I first used the typeface as it is (Limerick Biennial, Galerie Barbara Weiss) with the title Typed Type; afterwards I included the sentence “the quick brown fox jumps over the lazy dog” with the titles Typed Word or Lazy Dog in various forms and places (Villa du parc-Annemasse, Kutluğ Ataman office). Next I translated the sentence into Turkish (exhibited in Galatasaray Square), which took out the sentence’s practical quality of holding all the letters of the alphabet, and as a result made it and the work even more senseless.
Certain forms are often repeated in my work because I see connections between the space or the situation — something connects. For example, I have used the blinds in different locations at different times because of the connection to the windows as the starting point, because this was something I couldn’t avoid. It was the same way in Venice, where I couldn’t look past the water. Forms can be carried through in my work as long as it finds a resonance in another site. But it doesn’t mean that it is always a remake. That form often communicates quite differently in the new situation. There are some forms that follow me. They exist as a catalogue of forms floating in my mind and sometimes they find a place to put their roots, but at other times a form can appear in a work, never to be seen again.
BS: Most of your projects start or end with the idea of “relocation” — relocating ideas, objects and even contexts.
AE: I don’t think of it as relocation, although in some works such as Shipped Ships (2001) and Sculptures on the Air (1997) and many others that are similar, it looks as if there is relocation, but this is just a formal viewing. Shipped Ships is more about the disappearance of the artwork; the politics of labor in a given situation involving a city and its people, among many other things; and most importantly, as the name suggests, giving a holiday to these ships — not relocating them. Sculptures on the Air is very much about sculpture, therefore art. The “air” in the title works with the double meaning that the sculptures are being “broadcast” rather than being carried.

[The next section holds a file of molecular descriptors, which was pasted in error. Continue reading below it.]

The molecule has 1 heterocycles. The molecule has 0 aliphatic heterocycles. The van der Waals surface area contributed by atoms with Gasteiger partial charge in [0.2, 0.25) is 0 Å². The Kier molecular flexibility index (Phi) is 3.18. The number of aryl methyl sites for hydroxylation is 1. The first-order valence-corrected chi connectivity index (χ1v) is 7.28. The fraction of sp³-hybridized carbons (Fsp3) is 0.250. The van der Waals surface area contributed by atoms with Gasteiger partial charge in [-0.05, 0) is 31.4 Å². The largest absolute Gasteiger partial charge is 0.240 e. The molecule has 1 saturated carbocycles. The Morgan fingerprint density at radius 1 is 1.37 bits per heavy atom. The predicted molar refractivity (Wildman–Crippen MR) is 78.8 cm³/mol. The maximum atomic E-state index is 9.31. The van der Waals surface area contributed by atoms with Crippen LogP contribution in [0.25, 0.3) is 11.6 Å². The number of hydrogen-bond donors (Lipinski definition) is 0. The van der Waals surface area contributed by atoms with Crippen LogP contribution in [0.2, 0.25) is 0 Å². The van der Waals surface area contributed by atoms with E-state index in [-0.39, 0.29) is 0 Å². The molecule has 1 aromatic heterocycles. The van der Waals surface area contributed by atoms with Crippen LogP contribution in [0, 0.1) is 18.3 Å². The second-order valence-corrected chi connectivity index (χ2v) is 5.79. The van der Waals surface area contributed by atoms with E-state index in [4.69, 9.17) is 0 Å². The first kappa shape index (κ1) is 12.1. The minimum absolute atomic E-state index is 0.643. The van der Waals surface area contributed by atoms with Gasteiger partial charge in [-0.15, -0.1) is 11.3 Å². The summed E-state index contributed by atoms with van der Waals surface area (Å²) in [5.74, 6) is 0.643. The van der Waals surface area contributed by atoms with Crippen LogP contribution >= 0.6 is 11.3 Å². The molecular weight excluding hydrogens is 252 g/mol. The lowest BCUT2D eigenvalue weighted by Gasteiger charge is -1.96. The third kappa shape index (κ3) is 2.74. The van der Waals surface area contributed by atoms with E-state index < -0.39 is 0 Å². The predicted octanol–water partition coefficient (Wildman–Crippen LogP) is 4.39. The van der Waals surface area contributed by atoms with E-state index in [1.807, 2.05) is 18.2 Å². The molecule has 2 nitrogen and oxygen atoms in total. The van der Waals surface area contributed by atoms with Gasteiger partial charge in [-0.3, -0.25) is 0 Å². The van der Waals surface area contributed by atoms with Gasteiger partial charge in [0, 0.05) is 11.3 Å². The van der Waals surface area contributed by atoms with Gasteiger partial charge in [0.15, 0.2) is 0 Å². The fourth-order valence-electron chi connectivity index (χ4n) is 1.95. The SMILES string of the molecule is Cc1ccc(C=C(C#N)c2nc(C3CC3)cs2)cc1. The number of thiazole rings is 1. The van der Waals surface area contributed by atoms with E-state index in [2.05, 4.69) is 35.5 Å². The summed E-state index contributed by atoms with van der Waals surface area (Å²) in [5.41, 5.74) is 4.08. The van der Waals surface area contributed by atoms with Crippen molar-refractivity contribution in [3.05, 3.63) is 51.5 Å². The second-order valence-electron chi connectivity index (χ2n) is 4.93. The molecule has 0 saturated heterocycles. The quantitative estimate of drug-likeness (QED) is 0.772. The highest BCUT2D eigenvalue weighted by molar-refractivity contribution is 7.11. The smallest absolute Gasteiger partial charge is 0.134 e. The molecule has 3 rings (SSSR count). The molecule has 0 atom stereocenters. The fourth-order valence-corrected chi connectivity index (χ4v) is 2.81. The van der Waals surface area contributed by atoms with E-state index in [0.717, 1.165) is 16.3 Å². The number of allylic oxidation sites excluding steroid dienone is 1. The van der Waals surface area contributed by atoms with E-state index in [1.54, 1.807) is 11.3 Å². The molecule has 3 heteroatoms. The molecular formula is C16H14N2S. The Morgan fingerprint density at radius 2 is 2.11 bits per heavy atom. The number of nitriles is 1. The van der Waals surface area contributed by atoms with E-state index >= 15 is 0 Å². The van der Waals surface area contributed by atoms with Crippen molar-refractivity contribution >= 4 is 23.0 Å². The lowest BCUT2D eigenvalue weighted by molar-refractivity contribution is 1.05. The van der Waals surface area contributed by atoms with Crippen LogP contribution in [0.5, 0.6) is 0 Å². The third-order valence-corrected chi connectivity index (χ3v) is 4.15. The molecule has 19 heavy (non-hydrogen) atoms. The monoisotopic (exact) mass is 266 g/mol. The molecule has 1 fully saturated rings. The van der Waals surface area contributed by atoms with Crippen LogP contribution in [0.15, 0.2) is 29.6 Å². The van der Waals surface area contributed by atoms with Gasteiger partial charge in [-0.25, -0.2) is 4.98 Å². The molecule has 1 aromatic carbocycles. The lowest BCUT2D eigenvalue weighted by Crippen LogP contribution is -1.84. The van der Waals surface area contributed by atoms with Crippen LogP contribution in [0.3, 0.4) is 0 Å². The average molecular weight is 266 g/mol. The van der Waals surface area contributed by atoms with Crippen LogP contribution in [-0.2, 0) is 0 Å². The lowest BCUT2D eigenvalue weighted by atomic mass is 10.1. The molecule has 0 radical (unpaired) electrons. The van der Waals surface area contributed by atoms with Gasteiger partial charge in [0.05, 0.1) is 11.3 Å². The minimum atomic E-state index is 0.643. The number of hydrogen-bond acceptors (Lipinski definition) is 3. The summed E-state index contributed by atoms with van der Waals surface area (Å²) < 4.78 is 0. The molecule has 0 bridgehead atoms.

Maybe it can be said that I use locations as a tool to inform my work, playing with what belongs and what I bring in and the tension I try to achieve from this encounter. It can be a transformation of a place, a shift of a situation or an idea, a reduction, a distillation, a reconsideration of the space as in Blueish (Kunstverein Freiburg, 2009) where the basement swimming pool gets reduced to half and becomes a floating object in the entrance floor of the exhibition space; or more recently the work Sixty Five Percent (2010) made for the lower gallery space of Galerie Barbara Weiss in Berlin, which reproduces the ground plan of the upper gallery spaces using a dance floor material; or a larger impression of a location like in the works Flat White (2006), three carpets that take their name from a milky coffee type, a classic in New Zealand, or Blinds (2006) and Level 2 (2006) in the exhibition “Awesome”; or an appropriation as in Plan B. These are a few examples that come to my mind right now. I hope my work offers a platform to slip outside of what is seen rather than just what is seen.
BS: So, your works have multiple layers of meanings and connotations, which become activated with diverse associations. Are you open to any kind of interpretation by the audience, or would you like to guide them in advance?
AE: I am not opposed to the audience seeing something I don’t see in the work or something that I have not thought about. But when asked, I try to make clear what has driven my interest in making the work, even when it does not fit the reading or the understanding of the viewer or the curator. Confusions and misunderstandings are welcome, as I see them as the result of the layered complexity of a work. One can say I guide the audience in advance by the title. However this also doesn’t work every time, as I can have secret/private titles such as Bis August, Habenichts (2007), Awesome (2006), Müssiggang (2002), etc. In general, I am not keen on guiding the audience, either in advance or afterwards; I am opposed to being the one to tell or to know.
I take the work or exhibition as place of production where the audience and work enter a relationship to produce different meanings.
BS: Nevertheless, with some of your works — such as On Its Own (2011), Construction (2009) — the intellectual and cultural input of the audience is articulated as one of its layers.
AE: On Its Own is a work that can bring a common interest to viewers — to pursue their own self through the same method. Other than that, to my understanding, this work does not include the audience’s input. This is a very intimate and private work that opens up gradually from this privacy to the history of one person, to the social history of one name, then to certain similarities, to unknown relations, acquaintances and to related social and political realities and histories, thus developing into a general experience.